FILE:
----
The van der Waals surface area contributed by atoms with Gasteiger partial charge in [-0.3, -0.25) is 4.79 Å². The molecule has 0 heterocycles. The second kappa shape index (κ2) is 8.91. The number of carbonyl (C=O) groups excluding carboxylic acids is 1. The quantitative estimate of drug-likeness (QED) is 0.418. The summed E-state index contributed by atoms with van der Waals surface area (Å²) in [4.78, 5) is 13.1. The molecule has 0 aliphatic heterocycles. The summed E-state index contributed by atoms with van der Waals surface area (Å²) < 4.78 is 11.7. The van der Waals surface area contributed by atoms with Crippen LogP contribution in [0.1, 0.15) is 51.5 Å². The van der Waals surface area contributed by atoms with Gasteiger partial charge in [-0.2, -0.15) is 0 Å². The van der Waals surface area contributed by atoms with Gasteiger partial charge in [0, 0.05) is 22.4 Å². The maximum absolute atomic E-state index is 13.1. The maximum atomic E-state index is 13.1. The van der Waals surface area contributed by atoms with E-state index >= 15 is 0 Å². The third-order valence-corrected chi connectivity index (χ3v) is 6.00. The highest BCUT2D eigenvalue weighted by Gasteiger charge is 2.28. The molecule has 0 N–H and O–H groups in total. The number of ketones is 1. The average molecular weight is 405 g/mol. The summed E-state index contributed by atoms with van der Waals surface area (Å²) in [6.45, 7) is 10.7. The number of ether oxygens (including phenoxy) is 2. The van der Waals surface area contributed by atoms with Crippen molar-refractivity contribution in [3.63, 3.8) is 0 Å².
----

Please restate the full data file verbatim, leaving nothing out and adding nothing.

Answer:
The van der Waals surface area contributed by atoms with Gasteiger partial charge in [-0.3, -0.25) is 4.79 Å². The molecule has 0 heterocycles. The second kappa shape index (κ2) is 8.91. The number of carbonyl (C=O) groups excluding carboxylic acids is 1. The quantitative estimate of drug-likeness (QED) is 0.418. The summed E-state index contributed by atoms with van der Waals surface area (Å²) in [4.78, 5) is 13.1. The molecule has 0 aliphatic heterocycles. The summed E-state index contributed by atoms with van der Waals surface area (Å²) < 4.78 is 11.7. The van der Waals surface area contributed by atoms with Crippen LogP contribution in [0.1, 0.15) is 51.5 Å². The van der Waals surface area contributed by atoms with Gasteiger partial charge in [-0.2, -0.15) is 0 Å². The van der Waals surface area contributed by atoms with Gasteiger partial charge in [0, 0.05) is 22.4 Å². The maximum absolute atomic E-state index is 13.1. The maximum atomic E-state index is 13.1. The van der Waals surface area contributed by atoms with E-state index >= 15 is 0 Å². The third-order valence-corrected chi connectivity index (χ3v) is 6.00. The highest BCUT2D eigenvalue weighted by Gasteiger charge is 2.28. The molecule has 0 N–H and O–H groups in total. The number of ketones is 1. The average molecular weight is 405 g/mol. The summed E-state index contributed by atoms with van der Waals surface area (Å²) in [6.45, 7) is 10.7. The number of ether oxygens (including phenoxy) is 2. The van der Waals surface area contributed by atoms with Crippen molar-refractivity contribution in [3.63, 3.8) is 0 Å².